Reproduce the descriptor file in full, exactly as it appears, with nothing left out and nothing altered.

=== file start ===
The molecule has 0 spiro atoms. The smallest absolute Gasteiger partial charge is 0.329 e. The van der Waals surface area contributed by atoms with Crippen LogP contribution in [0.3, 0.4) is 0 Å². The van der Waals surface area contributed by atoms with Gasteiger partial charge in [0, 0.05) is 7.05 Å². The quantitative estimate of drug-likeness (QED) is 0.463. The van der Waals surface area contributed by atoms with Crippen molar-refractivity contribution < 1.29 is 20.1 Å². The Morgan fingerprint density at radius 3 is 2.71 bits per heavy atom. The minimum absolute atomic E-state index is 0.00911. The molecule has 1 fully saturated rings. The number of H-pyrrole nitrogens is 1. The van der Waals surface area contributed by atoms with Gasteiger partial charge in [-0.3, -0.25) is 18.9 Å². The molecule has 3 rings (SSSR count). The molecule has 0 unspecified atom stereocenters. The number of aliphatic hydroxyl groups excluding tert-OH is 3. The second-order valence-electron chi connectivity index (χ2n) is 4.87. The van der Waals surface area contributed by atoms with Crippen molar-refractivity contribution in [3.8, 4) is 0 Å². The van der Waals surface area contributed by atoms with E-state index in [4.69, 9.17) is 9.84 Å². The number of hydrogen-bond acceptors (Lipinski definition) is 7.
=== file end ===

The molecule has 0 spiro atoms. The smallest absolute Gasteiger partial charge is 0.329 e. The van der Waals surface area contributed by atoms with Crippen LogP contribution in [0.3, 0.4) is 0 Å². The van der Waals surface area contributed by atoms with Gasteiger partial charge in [0, 0.05) is 7.05 Å². The quantitative estimate of drug-likeness (QED) is 0.463. The van der Waals surface area contributed by atoms with Crippen molar-refractivity contribution < 1.29 is 20.1 Å². The Morgan fingerprint density at radius 3 is 2.71 bits per heavy atom. The minimum absolute atomic E-state index is 0.00911. The molecule has 1 fully saturated rings. The number of H-pyrrole nitrogens is 1. The van der Waals surface area contributed by atoms with Gasteiger partial charge in [-0.3, -0.25) is 18.9 Å². The molecule has 3 rings (SSSR count). The molecule has 0 unspecified atom stereocenters. The number of aliphatic hydroxyl groups excluding tert-OH is 3. The second-order valence-electron chi connectivity index (χ2n) is 4.87. The van der Waals surface area contributed by atoms with Crippen molar-refractivity contribution in [3.8, 4) is 0 Å². The van der Waals surface area contributed by atoms with E-state index in [4.69, 9.17) is 9.84 Å². The number of hydrogen-bond acceptors (Lipinski definition) is 7.